Stay up and look up for the late, late light show . It’s the Geminid meteor shower happening now. So think about where you can go to watch without interference from stores and street lights.
The annual spectacular night show (120 meteors per hour) peaks about 2 a.m. so that really means staying up very late, tonight, Dec. 12 into very, very early tomorrow morning or very late Friday Dec. 13 into very, very early Saturday a.m.
The problem this year, 2019, is the full moon. We’re always talking about finding a spot away from city and street lights. But have no suggestion for dimming down moon light.
However, maybe you will get lucky and a cloud will move across the moon. Or turn your back on the moon and watch the sky away from that bright orb. Or try again very late Saturday night, early, early Sunday morning when the moon might still be bright but not quite as full.
Or turn Geminid watching into a party because the more people “star” gazing, the more likely someone will see a meteor.
BTW, the Geminids are not like the other meteor showers in that the meteorites zooming across the sky are not debris from a comet. They are coming from an ancient asteroid called the 3200 Phaethon. Although sometimes it’s called a “rock comet.”
As to the 2 a.m. watching time, the hour is when the constellation Gemini (The Twins), which is the area or radiant point from where the meteors seem to come, has moved high in the sky. It will seem as if the Geminids are coming from Castor, a bright star in the constellation.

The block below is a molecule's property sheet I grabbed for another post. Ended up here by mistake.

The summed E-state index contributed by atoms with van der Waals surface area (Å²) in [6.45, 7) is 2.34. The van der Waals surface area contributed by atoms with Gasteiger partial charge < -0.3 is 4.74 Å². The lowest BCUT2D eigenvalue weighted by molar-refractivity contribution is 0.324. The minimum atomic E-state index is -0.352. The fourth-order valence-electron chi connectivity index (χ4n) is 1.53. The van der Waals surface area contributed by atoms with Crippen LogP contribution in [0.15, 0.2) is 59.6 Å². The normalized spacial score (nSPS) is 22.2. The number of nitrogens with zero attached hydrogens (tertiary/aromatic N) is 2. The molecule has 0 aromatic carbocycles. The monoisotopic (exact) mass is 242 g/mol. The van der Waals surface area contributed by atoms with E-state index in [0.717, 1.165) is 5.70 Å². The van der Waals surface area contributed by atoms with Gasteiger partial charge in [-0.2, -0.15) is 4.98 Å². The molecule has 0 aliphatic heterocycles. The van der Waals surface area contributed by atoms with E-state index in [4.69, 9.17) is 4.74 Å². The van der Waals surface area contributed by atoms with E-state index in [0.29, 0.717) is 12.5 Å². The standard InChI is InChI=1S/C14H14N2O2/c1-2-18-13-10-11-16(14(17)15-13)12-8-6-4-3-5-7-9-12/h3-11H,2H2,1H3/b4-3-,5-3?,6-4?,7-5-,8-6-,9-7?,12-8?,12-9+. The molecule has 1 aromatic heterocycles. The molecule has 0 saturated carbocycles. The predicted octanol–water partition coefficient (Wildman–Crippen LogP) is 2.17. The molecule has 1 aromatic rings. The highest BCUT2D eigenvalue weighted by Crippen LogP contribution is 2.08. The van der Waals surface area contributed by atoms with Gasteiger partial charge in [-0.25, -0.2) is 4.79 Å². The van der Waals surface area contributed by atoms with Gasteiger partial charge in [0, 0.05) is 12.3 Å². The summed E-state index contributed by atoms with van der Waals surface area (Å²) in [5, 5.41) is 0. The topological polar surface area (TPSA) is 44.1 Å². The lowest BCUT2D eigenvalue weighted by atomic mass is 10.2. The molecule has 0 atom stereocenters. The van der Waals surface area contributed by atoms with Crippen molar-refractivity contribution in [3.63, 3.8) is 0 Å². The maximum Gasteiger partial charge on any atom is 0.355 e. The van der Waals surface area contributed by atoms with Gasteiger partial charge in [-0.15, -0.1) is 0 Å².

If it’s the second week of December it’s Geminid time!
Get an armful of warm blankets, a mat and find a place to lie down where there aren’t any street or other lights to interfere with meteor spotting.
Bring a buddy or BFF to help and keep you company because the best time to see the Geminids, a meteor shower that can have 120 meteors racing across the sky, is between 11:30 p.m. Dec. 13 and 2:30 a.m. Dec. 14.
Well actually, the Geminids have already begun but there aren’t as many now as will be seen in a couple of nights. They are named for the Gemini (Twins) Constellation because it seems as if the meteors come from somewhere near the constellation’s star Castor.
No telescope is needed. Just hope that the weather cooperates and the sky is clear and look up. It may take a little while, maybe even an hour, to adjust to the night sky before “catching a falling star (translate that as meteor). But be patient. The meteors are out there.